Oct 13th, 2021

Teamwork

Part 2: Asking for Help

Written by: Shane Oswald, Director of Delivery

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In my previous post I wrote about the team mentality that we encourage our delivery teams to adopt as we work on projects. We encourage that same team mentality within our leadership team here at Clientek.

When I first started working at Clientek, it took me a little while to get acclimated to the culture. One aspect that was particularly challenging was being comfortable asking for help. There is often a negative connotation associated to the act of asking for help. Unfortunately, it can be perceived by some as an admission of failure. We don’t see it that. It takes courage to ask for help. In order to make it easier for people to do that, we adopt an environment where it’s okay and encouraged to request assistance.

One of the ways we encourage this within our leadership group is by explicitly asking each team member every week, “What do you need help with?” We start each week with an ‘all hands’ meeting with our Delivery Leads and Technical Leads to talk about which projects need assistance. We come to the meeting with the assumption that people need help, so it creates a comfortable environment and allows people to be vulnerable.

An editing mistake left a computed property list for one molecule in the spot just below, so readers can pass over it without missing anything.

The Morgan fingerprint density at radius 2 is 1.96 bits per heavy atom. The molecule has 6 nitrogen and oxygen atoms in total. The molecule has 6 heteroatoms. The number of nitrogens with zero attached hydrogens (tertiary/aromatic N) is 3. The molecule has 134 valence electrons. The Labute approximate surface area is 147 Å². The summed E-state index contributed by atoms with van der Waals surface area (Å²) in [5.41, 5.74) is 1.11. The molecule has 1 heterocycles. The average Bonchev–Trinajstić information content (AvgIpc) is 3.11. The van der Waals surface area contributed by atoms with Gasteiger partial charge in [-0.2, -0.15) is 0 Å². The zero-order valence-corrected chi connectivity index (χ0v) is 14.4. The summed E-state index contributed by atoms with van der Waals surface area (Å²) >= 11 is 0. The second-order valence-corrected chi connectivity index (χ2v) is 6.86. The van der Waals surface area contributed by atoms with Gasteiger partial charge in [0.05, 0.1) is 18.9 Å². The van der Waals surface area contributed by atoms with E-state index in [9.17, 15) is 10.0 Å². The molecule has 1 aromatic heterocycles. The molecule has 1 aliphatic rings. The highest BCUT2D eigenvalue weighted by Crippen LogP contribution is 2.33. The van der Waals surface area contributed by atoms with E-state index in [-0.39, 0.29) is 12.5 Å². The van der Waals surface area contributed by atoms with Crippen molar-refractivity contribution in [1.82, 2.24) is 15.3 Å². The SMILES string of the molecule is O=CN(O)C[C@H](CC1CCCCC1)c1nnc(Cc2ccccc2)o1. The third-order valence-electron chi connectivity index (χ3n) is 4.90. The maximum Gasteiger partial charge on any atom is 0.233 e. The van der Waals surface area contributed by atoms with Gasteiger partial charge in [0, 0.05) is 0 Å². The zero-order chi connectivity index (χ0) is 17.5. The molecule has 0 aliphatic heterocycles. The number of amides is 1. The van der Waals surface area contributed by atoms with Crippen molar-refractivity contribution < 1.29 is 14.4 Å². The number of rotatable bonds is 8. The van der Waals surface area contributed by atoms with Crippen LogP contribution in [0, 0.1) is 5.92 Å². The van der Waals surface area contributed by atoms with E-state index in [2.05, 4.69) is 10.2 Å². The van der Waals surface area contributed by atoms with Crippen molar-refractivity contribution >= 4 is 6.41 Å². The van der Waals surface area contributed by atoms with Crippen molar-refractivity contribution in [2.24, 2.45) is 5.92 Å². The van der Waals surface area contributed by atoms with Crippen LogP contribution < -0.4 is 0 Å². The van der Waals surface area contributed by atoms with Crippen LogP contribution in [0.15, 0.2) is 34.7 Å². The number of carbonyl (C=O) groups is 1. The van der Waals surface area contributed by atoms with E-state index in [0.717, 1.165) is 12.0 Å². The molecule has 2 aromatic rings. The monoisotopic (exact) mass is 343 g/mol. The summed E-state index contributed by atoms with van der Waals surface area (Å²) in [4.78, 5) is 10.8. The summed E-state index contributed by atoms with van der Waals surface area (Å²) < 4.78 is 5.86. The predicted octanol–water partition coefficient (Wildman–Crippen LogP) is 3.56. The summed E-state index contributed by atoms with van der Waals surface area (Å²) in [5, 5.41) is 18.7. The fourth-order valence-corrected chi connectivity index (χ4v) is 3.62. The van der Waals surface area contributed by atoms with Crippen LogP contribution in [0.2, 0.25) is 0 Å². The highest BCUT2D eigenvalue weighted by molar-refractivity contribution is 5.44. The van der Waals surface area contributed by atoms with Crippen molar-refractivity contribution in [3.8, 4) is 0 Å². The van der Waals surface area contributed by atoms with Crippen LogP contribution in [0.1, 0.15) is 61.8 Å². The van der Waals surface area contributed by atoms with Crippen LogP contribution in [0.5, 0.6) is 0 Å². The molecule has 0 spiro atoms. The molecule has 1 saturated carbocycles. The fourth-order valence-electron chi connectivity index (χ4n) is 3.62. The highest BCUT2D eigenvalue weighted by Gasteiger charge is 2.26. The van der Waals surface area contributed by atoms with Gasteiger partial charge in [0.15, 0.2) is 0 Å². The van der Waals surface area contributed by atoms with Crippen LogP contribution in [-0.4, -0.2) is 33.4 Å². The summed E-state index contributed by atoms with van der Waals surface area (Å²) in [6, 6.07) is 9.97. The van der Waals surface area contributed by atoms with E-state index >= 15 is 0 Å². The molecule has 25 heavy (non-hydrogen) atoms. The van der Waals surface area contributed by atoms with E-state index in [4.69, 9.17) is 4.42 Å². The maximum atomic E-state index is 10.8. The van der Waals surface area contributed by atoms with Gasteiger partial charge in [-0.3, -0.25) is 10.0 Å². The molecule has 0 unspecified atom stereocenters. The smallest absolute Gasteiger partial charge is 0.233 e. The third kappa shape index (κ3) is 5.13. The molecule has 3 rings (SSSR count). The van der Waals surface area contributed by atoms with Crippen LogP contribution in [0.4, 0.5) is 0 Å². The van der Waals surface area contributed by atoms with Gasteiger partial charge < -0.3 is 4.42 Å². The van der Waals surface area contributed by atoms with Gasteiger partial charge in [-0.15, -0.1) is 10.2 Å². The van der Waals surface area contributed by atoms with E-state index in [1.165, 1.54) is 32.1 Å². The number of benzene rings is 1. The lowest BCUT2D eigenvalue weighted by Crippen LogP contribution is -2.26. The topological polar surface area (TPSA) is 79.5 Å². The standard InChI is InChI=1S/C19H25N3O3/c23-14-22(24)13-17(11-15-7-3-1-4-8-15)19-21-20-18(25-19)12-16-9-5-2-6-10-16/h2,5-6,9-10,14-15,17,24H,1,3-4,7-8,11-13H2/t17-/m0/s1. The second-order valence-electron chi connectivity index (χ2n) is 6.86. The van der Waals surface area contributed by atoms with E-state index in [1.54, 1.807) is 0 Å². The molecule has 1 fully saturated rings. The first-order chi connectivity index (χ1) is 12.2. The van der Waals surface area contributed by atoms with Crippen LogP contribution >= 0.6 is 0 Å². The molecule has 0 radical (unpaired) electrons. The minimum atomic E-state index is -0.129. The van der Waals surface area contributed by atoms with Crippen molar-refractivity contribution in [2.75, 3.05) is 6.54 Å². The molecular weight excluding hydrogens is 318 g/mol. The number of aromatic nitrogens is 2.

In addition to our weekly ‘ask for help’ meeting, we also spend a great deal of time listening for additional clues where a team or project may need assistance even without the project team members realizing it. With every software development project, there are going to be challenges. It’s inevitable. In the heat of the moment, it’s very easy to silo and be consumed by the problem which can make the obvious solution impossible to see. We take the time to discuss these issues as a team because often times an outside perspective or sounding board is all the team needs to solve the problem. When there are issues on a project, we take the time as a team to really understand what the symptoms of those issues are. If we don’t understand the problem, then we can’t pitch in and help fix it.

Each one of our team members, no matter the title or seniority, is willing to pitch in and help at any given moment. Like I’ve stated before, our collective experience is greater than the sum of its parts.